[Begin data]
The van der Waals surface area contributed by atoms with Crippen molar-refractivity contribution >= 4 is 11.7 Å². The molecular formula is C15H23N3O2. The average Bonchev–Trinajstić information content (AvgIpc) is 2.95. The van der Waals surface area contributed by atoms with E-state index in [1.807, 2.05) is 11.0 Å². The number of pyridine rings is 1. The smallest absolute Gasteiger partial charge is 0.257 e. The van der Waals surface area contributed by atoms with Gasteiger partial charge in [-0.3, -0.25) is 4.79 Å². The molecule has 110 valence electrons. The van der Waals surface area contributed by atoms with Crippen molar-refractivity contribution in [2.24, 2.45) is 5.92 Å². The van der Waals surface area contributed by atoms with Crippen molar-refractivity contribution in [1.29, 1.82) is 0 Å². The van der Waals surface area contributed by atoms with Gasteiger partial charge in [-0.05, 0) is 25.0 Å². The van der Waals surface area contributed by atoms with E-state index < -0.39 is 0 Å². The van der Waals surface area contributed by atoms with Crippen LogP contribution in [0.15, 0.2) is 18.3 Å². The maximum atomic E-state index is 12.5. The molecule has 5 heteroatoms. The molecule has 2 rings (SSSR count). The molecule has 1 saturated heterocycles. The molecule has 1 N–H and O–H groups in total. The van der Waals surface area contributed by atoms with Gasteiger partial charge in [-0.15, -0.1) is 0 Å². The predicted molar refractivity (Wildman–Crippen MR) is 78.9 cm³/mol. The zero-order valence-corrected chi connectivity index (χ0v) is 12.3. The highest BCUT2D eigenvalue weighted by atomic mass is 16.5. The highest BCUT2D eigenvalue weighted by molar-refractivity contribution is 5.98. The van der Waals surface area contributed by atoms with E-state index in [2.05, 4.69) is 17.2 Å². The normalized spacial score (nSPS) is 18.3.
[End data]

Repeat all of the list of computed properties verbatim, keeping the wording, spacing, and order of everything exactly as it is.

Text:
The van der Waals surface area contributed by atoms with Crippen molar-refractivity contribution >= 4 is 11.7 Å². The molecular formula is C15H23N3O2. The average Bonchev–Trinajstić information content (AvgIpc) is 2.95. The van der Waals surface area contributed by atoms with E-state index in [1.807, 2.05) is 11.0 Å². The number of pyridine rings is 1. The smallest absolute Gasteiger partial charge is 0.257 e. The van der Waals surface area contributed by atoms with Gasteiger partial charge in [-0.3, -0.25) is 4.79 Å². The molecule has 110 valence electrons. The van der Waals surface area contributed by atoms with Crippen molar-refractivity contribution in [2.24, 2.45) is 5.92 Å². The van der Waals surface area contributed by atoms with Crippen molar-refractivity contribution in [1.29, 1.82) is 0 Å². The van der Waals surface area contributed by atoms with Gasteiger partial charge in [-0.05, 0) is 25.0 Å². The van der Waals surface area contributed by atoms with E-state index < -0.39 is 0 Å². The van der Waals surface area contributed by atoms with Crippen LogP contribution in [0.15, 0.2) is 18.3 Å². The maximum atomic E-state index is 12.5. The molecule has 5 heteroatoms. The molecule has 2 rings (SSSR count). The molecule has 1 saturated heterocycles. The molecule has 1 N–H and O–H groups in total. The van der Waals surface area contributed by atoms with Gasteiger partial charge in [-0.15, -0.1) is 0 Å². The predicted molar refractivity (Wildman–Crippen MR) is 78.9 cm³/mol. The zero-order valence-corrected chi connectivity index (χ0v) is 12.3. The highest BCUT2D eigenvalue weighted by atomic mass is 16.5. The highest BCUT2D eigenvalue weighted by molar-refractivity contribution is 5.98. The van der Waals surface area contributed by atoms with E-state index in [2.05, 4.69) is 17.2 Å². The normalized spacial score (nSPS) is 18.3.